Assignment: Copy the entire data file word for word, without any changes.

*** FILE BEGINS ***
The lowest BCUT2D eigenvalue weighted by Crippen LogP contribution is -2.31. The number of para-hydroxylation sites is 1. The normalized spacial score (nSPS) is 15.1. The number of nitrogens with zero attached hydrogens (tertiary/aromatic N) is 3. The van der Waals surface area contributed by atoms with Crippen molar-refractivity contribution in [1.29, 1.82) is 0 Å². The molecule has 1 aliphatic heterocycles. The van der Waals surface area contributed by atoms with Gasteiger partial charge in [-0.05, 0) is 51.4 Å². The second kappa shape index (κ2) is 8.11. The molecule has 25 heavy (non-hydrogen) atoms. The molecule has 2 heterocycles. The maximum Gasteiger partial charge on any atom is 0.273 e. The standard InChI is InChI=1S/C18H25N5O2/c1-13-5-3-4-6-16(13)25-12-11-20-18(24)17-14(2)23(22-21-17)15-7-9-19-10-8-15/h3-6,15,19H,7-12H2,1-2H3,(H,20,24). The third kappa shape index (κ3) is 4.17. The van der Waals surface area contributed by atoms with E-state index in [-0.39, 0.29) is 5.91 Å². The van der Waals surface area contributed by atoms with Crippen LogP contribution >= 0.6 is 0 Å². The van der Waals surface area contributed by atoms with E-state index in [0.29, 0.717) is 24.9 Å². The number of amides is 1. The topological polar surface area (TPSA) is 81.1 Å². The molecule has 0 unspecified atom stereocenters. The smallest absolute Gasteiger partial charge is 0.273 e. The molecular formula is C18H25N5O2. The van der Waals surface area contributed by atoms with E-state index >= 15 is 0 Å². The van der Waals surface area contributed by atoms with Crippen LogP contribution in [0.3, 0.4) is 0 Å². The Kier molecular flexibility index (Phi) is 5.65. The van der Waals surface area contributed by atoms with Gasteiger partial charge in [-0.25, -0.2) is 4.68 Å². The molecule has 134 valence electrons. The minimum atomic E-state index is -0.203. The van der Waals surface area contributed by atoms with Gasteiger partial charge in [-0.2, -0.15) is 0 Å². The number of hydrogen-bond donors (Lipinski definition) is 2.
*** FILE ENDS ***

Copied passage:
The lowest BCUT2D eigenvalue weighted by Crippen LogP contribution is -2.31. The number of para-hydroxylation sites is 1. The normalized spacial score (nSPS) is 15.1. The number of nitrogens with zero attached hydrogens (tertiary/aromatic N) is 3. The van der Waals surface area contributed by atoms with Crippen molar-refractivity contribution in [1.29, 1.82) is 0 Å². The molecule has 1 aliphatic heterocycles. The van der Waals surface area contributed by atoms with Gasteiger partial charge in [-0.05, 0) is 51.4 Å². The second kappa shape index (κ2) is 8.11. The molecule has 25 heavy (non-hydrogen) atoms. The molecule has 2 heterocycles. The maximum Gasteiger partial charge on any atom is 0.273 e. The standard InChI is InChI=1S/C18H25N5O2/c1-13-5-3-4-6-16(13)25-12-11-20-18(24)17-14(2)23(22-21-17)15-7-9-19-10-8-15/h3-6,15,19H,7-12H2,1-2H3,(H,20,24). The third kappa shape index (κ3) is 4.17. The van der Waals surface area contributed by atoms with E-state index in [-0.39, 0.29) is 5.91 Å². The van der Waals surface area contributed by atoms with Crippen LogP contribution >= 0.6 is 0 Å². The van der Waals surface area contributed by atoms with E-state index in [0.29, 0.717) is 24.9 Å². The number of amides is 1. The topological polar surface area (TPSA) is 81.1 Å². The molecule has 0 unspecified atom stereocenters. The smallest absolute Gasteiger partial charge is 0.273 e. The molecular formula is C18H25N5O2. The van der Waals surface area contributed by atoms with E-state index >= 15 is 0 Å². The van der Waals surface area contributed by atoms with Crippen LogP contribution in [0.3, 0.4) is 0 Å². The Kier molecular flexibility index (Phi) is 5.65. The van der Waals surface area contributed by atoms with Gasteiger partial charge in [-0.25, -0.2) is 4.68 Å². The molecule has 134 valence electrons. The minimum atomic E-state index is -0.203. The van der Waals surface area contributed by atoms with Gasteiger partial charge in [-0.2, -0.15) is 0 Å². The number of hydrogen-bond donors (Lipinski definition) is 2.